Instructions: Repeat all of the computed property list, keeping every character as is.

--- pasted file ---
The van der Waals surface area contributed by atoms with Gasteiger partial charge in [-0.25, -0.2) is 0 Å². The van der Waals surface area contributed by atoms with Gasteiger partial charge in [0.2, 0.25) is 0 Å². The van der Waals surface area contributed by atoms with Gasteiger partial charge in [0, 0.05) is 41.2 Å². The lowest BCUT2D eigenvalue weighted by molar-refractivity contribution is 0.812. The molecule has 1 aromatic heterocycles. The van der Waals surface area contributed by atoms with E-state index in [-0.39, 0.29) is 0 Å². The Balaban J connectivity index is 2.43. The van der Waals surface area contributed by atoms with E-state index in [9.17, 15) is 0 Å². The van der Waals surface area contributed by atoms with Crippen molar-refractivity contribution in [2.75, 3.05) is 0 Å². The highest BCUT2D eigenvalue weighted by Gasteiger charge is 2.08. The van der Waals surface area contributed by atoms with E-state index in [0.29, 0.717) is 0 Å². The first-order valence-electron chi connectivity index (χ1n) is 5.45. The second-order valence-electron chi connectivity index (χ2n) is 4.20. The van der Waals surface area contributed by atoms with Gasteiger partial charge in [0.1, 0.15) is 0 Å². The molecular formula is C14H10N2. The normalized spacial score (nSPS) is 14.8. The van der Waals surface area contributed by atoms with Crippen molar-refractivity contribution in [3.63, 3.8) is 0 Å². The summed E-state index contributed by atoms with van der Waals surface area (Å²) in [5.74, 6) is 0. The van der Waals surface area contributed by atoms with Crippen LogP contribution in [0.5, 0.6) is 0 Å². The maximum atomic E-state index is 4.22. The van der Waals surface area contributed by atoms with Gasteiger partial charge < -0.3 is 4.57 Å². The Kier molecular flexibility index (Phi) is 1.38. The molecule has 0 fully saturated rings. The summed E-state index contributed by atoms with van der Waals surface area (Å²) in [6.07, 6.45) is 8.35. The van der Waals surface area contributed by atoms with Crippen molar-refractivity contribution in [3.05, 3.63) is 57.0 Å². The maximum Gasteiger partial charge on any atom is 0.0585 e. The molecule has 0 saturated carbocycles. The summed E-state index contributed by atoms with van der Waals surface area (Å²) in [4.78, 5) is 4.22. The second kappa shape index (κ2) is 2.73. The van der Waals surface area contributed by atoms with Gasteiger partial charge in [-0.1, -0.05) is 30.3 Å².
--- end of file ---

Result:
The van der Waals surface area contributed by atoms with Gasteiger partial charge in [-0.25, -0.2) is 0 Å². The van der Waals surface area contributed by atoms with Gasteiger partial charge in [0.2, 0.25) is 0 Å². The van der Waals surface area contributed by atoms with Gasteiger partial charge in [0, 0.05) is 41.2 Å². The lowest BCUT2D eigenvalue weighted by molar-refractivity contribution is 0.812. The molecule has 1 aromatic heterocycles. The van der Waals surface area contributed by atoms with E-state index in [-0.39, 0.29) is 0 Å². The Balaban J connectivity index is 2.43. The van der Waals surface area contributed by atoms with E-state index in [9.17, 15) is 0 Å². The van der Waals surface area contributed by atoms with Crippen molar-refractivity contribution in [2.75, 3.05) is 0 Å². The highest BCUT2D eigenvalue weighted by Gasteiger charge is 2.08. The van der Waals surface area contributed by atoms with E-state index in [0.29, 0.717) is 0 Å². The first-order valence-electron chi connectivity index (χ1n) is 5.45. The second-order valence-electron chi connectivity index (χ2n) is 4.20. The van der Waals surface area contributed by atoms with Gasteiger partial charge in [0.1, 0.15) is 0 Å². The molecular formula is C14H10N2. The normalized spacial score (nSPS) is 14.8. The van der Waals surface area contributed by atoms with Crippen molar-refractivity contribution in [3.63, 3.8) is 0 Å². The summed E-state index contributed by atoms with van der Waals surface area (Å²) in [5.74, 6) is 0. The van der Waals surface area contributed by atoms with Crippen LogP contribution in [0.5, 0.6) is 0 Å². The maximum atomic E-state index is 4.22. The van der Waals surface area contributed by atoms with Gasteiger partial charge < -0.3 is 4.57 Å². The Kier molecular flexibility index (Phi) is 1.38. The molecule has 0 fully saturated rings. The summed E-state index contributed by atoms with van der Waals surface area (Å²) in [6.07, 6.45) is 8.35. The van der Waals surface area contributed by atoms with Crippen molar-refractivity contribution in [3.05, 3.63) is 57.0 Å². The maximum Gasteiger partial charge on any atom is 0.0585 e. The molecule has 0 saturated carbocycles. The summed E-state index contributed by atoms with van der Waals surface area (Å²) in [4.78, 5) is 4.22. The second kappa shape index (κ2) is 2.73. The van der Waals surface area contributed by atoms with Gasteiger partial charge in [-0.1, -0.05) is 30.3 Å².